The issue is not whether a system SHOULD need Trinnov or some other 'magic' box as you put it .... if you had understood the evaluation of my situation, you would realize that I had determined that the ROOM is a significant determinant in what sound you actually hear.  The issue and my finding is that the Trinnov offers a tremendous improvement.  It was my goal to obtain the best from my equipment.  As I have stated, it has been a mission accomplished.

Your conclusion that it was the weaknesses in speaker design, is palpable nonsense.

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To treat the room you use application of passive methods. That is a universal understanding. Trinnov in your application is probably doing a bit of both, taming the room, and as a work-around to weaknesses in the speaker.

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12 minutes ago, brodricj said:

To treat the room you use application of passive methods. That is a universal understanding. Trinnov in your application is probably doing a bit of both, taming the room, and as a work-around to weaknesses in the speaker.

Again .... you did not understand my situation.  I have already used bass absorbers in the 4 corners of my room, and I obtained advice to not do more than that.  I had a consultant visit my residence and listen to what I had done.  This consultant COULD have sold me more passive treatment/products, but told me in good faith that he would not do any more.  So you see I HAVE explored many factors in making my decisions along the way.  The Trinnov is a unique piece of equipment and I would suggest that it would improve most people's listening experience.

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@Mr C

I'm not trying to criticise your choice of product but I don't think it's unique. E.g Australian made DEQX. 

Edited by Satanica

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8 hours ago, Satanica said:

@Mr C

I'm not trying to criticise your choice of product but I don't think it's unique. E.g Australian made DEQX.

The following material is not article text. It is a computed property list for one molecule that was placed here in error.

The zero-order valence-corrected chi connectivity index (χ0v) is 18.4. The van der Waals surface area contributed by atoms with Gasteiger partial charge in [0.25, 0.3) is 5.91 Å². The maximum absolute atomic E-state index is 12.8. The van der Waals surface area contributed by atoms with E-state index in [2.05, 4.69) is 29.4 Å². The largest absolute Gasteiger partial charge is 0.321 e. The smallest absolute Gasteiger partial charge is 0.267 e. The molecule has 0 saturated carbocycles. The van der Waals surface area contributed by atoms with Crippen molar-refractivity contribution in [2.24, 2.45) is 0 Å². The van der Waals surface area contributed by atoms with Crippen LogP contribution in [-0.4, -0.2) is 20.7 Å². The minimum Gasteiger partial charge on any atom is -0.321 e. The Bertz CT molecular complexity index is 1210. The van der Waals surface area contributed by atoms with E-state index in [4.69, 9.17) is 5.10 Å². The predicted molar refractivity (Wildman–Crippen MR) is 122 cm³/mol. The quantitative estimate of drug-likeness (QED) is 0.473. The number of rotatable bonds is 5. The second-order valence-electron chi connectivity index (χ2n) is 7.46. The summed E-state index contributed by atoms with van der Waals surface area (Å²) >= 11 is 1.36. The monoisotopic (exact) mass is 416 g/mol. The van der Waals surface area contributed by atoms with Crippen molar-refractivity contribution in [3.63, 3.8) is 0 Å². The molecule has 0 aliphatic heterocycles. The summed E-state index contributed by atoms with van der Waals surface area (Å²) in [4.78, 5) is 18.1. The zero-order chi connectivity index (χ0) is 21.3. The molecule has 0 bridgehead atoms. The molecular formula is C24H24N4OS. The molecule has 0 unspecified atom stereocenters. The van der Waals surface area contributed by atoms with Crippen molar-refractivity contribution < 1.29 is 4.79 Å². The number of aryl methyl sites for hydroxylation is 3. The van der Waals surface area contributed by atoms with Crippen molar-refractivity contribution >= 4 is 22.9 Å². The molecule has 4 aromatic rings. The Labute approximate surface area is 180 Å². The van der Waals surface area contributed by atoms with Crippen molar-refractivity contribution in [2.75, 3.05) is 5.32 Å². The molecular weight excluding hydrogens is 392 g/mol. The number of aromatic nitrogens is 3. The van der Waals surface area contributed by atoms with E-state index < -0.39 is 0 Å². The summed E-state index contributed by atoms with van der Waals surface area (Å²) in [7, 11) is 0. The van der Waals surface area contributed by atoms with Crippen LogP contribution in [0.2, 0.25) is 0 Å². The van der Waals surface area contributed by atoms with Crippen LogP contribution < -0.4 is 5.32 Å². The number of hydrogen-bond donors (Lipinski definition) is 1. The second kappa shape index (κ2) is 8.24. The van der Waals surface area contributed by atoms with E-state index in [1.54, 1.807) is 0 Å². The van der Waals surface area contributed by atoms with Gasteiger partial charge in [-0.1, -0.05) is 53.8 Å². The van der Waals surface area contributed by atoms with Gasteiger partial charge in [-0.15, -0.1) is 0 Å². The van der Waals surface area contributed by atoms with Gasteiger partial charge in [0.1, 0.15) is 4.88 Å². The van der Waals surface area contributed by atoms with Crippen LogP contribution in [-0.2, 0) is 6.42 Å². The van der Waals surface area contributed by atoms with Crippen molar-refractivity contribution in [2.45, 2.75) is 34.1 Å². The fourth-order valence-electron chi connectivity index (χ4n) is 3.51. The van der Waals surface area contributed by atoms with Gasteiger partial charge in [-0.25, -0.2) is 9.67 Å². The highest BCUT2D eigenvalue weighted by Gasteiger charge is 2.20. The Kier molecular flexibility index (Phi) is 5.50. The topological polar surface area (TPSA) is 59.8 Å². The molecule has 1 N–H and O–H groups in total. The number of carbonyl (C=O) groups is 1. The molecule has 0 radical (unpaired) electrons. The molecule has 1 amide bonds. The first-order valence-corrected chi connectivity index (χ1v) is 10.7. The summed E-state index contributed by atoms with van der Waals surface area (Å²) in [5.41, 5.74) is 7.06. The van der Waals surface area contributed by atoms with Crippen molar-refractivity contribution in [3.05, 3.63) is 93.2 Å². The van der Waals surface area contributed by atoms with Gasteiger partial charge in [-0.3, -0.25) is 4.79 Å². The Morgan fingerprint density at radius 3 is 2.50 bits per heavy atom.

No offence taken.

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Mr C given your wrapped in the effectiveness of this Trinnov device, would you try using it without the Bass traps fitted to just see if they are a necessary component now? Given some readers on this topic may think the Trinnov can do it all without the added Bass traps. I obviously do not know how easy or hard it would be to take then down and try without them but that is what I'd be interested in knowing please?

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4 minutes ago, agelessgoodguy said:

... would you try using it without the Bass traps fitted to just see if they are a necessary component now?

Yes that is a very good point, although I take the view that if something is working beautifully don't tamper with it  i.e. if it aint broke, then don't fix it.  My view is that the bass traps have contributed to the room environment given that they DID provide an improvement PRIOR to the Trinnov being in the room.

Edited by Mr C
clarity

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5 minutes ago, agelessgoodguy said:

Mr C given your wrapped in the effectiveness of this Trinnov device ...

As Kramer would say ....    Oh you better believe it !

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Yes I guess you'd say that and understand why too, I'm thinking here to learn more about the Trinnov than your room in that question Mr.C.

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3 minutes ago, agelessgoodguy said:

Yes I guess you'd say that and understand why too, I'm thinking here to learn more about the Trinnov than your room in that question Mr.C.

When one looks at all of the controls under the bonnet of the Trinnov, it really is mind-boggling.  I have learned enough to know about what it does, how you can tweak various aspects, and what not to fiddle with.  Then it is just all about kicking back and enjoying!